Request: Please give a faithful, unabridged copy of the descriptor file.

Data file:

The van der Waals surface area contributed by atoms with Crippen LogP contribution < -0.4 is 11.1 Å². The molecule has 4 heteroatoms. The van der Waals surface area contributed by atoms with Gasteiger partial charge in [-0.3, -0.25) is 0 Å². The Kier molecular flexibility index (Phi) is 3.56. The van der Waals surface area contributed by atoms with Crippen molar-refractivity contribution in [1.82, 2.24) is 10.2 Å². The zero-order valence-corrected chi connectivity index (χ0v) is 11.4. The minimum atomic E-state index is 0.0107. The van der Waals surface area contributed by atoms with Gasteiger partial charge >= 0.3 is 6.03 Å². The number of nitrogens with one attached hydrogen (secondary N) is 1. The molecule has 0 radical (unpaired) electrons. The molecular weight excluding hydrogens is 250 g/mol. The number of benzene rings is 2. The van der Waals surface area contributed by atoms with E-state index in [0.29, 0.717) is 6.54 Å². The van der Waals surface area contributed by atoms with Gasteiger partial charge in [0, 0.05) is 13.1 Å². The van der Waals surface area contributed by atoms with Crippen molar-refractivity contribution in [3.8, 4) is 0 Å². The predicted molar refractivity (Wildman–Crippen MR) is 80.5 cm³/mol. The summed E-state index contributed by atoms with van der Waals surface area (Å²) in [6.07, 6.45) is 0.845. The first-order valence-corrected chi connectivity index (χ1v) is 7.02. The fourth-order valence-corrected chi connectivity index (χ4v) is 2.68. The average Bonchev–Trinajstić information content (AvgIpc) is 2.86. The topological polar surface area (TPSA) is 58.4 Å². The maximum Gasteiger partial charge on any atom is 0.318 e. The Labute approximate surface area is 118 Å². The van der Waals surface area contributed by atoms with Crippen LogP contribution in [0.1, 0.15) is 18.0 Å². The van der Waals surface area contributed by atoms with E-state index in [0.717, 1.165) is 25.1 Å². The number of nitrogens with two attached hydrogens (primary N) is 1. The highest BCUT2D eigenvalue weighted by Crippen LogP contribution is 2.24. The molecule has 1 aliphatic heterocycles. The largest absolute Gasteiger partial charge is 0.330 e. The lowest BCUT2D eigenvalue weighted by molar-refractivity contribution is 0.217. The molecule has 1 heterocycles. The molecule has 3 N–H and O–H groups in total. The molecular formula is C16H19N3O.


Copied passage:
The van der Waals surface area contributed by atoms with Crippen LogP contribution < -0.4 is 11.1 Å². The molecule has 4 heteroatoms. The van der Waals surface area contributed by atoms with Gasteiger partial charge in [-0.3, -0.25) is 0 Å². The Kier molecular flexibility index (Phi) is 3.56. The van der Waals surface area contributed by atoms with Crippen molar-refractivity contribution in [1.82, 2.24) is 10.2 Å². The zero-order valence-corrected chi connectivity index (χ0v) is 11.4. The minimum atomic E-state index is 0.0107. The van der Waals surface area contributed by atoms with Gasteiger partial charge >= 0.3 is 6.03 Å². The number of nitrogens with one attached hydrogen (secondary N) is 1. The molecule has 0 radical (unpaired) electrons. The molecular weight excluding hydrogens is 250 g/mol. The number of benzene rings is 2. The van der Waals surface area contributed by atoms with E-state index in [0.29, 0.717) is 6.54 Å². The van der Waals surface area contributed by atoms with Gasteiger partial charge in [0, 0.05) is 13.1 Å². The van der Waals surface area contributed by atoms with Crippen molar-refractivity contribution in [3.8, 4) is 0 Å². The predicted molar refractivity (Wildman–Crippen MR) is 80.5 cm³/mol. The summed E-state index contributed by atoms with van der Waals surface area (Å²) in [6.07, 6.45) is 0.845. The first-order valence-corrected chi connectivity index (χ1v) is 7.02. The fourth-order valence-corrected chi connectivity index (χ4v) is 2.68. The average Bonchev–Trinajstić information content (AvgIpc) is 2.86. The topological polar surface area (TPSA) is 58.4 Å². The maximum Gasteiger partial charge on any atom is 0.318 e. The Labute approximate surface area is 118 Å². The van der Waals surface area contributed by atoms with Crippen LogP contribution in [0.1, 0.15) is 18.0 Å². The van der Waals surface area contributed by atoms with E-state index in [0.717, 1.165) is 25.1 Å². The number of nitrogens with two attached hydrogens (primary N) is 1. The highest BCUT2D eigenvalue weighted by Crippen LogP contribution is 2.24. The molecule has 1 aliphatic heterocycles. The largest absolute Gasteiger partial charge is 0.330 e. The lowest BCUT2D eigenvalue weighted by molar-refractivity contribution is 0.217. The molecule has 1 heterocycles. The molecule has 3 N–H and O–H groups in total. The molecular formula is C16H19N3O.